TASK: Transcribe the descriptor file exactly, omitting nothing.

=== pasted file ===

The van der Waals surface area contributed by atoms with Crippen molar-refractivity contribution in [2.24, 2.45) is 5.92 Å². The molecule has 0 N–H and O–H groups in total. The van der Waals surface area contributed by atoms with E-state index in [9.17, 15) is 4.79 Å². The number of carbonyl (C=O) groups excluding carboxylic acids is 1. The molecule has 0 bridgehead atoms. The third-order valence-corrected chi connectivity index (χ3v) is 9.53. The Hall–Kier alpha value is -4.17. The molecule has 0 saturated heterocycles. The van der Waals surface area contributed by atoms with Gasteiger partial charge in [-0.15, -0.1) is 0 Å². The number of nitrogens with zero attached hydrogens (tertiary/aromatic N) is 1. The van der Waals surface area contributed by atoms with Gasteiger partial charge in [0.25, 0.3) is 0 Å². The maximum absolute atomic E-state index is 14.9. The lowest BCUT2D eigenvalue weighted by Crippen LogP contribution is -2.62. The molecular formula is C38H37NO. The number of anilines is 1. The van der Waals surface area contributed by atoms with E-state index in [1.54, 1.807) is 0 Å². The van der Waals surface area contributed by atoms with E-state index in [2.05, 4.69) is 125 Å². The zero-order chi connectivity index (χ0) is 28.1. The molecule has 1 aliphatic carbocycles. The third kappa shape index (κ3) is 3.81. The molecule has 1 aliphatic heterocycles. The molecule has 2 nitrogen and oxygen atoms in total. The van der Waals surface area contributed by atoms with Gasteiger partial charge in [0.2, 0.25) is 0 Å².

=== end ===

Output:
The van der Waals surface area contributed by atoms with Crippen molar-refractivity contribution in [2.24, 2.45) is 5.92 Å². The molecule has 0 N–H and O–H groups in total. The van der Waals surface area contributed by atoms with E-state index in [9.17, 15) is 4.79 Å². The number of carbonyl (C=O) groups excluding carboxylic acids is 1. The molecule has 0 bridgehead atoms. The third-order valence-corrected chi connectivity index (χ3v) is 9.53. The Hall–Kier alpha value is -4.17. The molecule has 0 saturated heterocycles. The van der Waals surface area contributed by atoms with Gasteiger partial charge in [-0.15, -0.1) is 0 Å². The number of nitrogens with zero attached hydrogens (tertiary/aromatic N) is 1. The van der Waals surface area contributed by atoms with Gasteiger partial charge in [0.25, 0.3) is 0 Å². The maximum absolute atomic E-state index is 14.9. The lowest BCUT2D eigenvalue weighted by Crippen LogP contribution is -2.62. The molecular formula is C38H37NO. The number of anilines is 1. The van der Waals surface area contributed by atoms with E-state index in [1.54, 1.807) is 0 Å². The van der Waals surface area contributed by atoms with E-state index in [2.05, 4.69) is 125 Å². The zero-order chi connectivity index (χ0) is 28.1. The molecule has 1 aliphatic carbocycles. The third kappa shape index (κ3) is 3.81. The molecule has 1 aliphatic heterocycles. The molecule has 2 nitrogen and oxygen atoms in total. The van der Waals surface area contributed by atoms with Gasteiger partial charge in [0.2, 0.25) is 0 Å².